Wednesday, 11 June 2008

Speaking up for abortion

Cross posted at In a Strange Land.

I don't write about abortion often, mostly because it upsets my beloved mother, from whom I learned my feminism, but this is one thing that we disagree on. Mum, you should stop reading about now....

However, part of my reasons for not writing about abortion is that the working compromise reached in New Zealand has in effect allowed most women to access abortion when they need it. It has not quite been abortion on demand, but close enough. For people unfamiliar with New Zealand law, the Contraception Sterilisation and Abortion Act 1977 allows women access to abortion on a variety of grounds, including injury to a woman's mental health. Women have to get two abortion consultants (doctors) to certify that an abortion is needed, but by-and-large, most women have been able to do so. The "two consultants" and "mental health" provisions have provided sufficient barriers to abortion to keep the right-to-lifers if not satisfied, at least at bay, and the practical effect has been to allow women to have abortions.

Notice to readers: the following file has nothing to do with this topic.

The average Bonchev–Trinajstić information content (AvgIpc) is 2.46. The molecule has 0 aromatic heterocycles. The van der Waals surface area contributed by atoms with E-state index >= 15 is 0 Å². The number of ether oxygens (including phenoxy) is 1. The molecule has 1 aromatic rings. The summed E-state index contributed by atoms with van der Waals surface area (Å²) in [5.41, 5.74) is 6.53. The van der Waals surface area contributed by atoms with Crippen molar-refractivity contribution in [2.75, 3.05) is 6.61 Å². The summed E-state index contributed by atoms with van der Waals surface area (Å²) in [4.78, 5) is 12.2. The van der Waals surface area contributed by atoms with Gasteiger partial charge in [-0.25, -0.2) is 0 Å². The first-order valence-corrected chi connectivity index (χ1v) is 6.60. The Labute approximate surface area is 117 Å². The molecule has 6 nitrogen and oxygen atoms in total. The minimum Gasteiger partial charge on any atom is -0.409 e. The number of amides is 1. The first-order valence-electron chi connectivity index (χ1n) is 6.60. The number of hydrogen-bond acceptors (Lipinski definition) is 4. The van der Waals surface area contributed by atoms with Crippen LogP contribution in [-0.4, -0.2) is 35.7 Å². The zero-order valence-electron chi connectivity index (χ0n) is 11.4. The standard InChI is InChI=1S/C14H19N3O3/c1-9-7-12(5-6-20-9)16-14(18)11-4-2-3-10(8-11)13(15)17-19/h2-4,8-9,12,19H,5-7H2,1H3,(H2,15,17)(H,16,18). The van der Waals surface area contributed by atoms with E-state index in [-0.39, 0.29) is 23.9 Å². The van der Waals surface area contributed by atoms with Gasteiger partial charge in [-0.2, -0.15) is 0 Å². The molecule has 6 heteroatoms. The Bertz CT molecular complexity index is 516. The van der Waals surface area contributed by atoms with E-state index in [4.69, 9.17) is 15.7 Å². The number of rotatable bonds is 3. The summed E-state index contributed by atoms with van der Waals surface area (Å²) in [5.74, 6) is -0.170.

I have written before about why I find this compromise unsatisfactory. Nevertheless, until now, it has been a compromise that has worked. However, now it seems that the compromise should be reviewed, because a High Court judge has found that:
there is reason to doubt the lawfulness of many abortions authorised by certifying consultants. Indeed, the [Abortion Supervisory] Committee itself has stated that the law is being used more liberally than Parliament intended.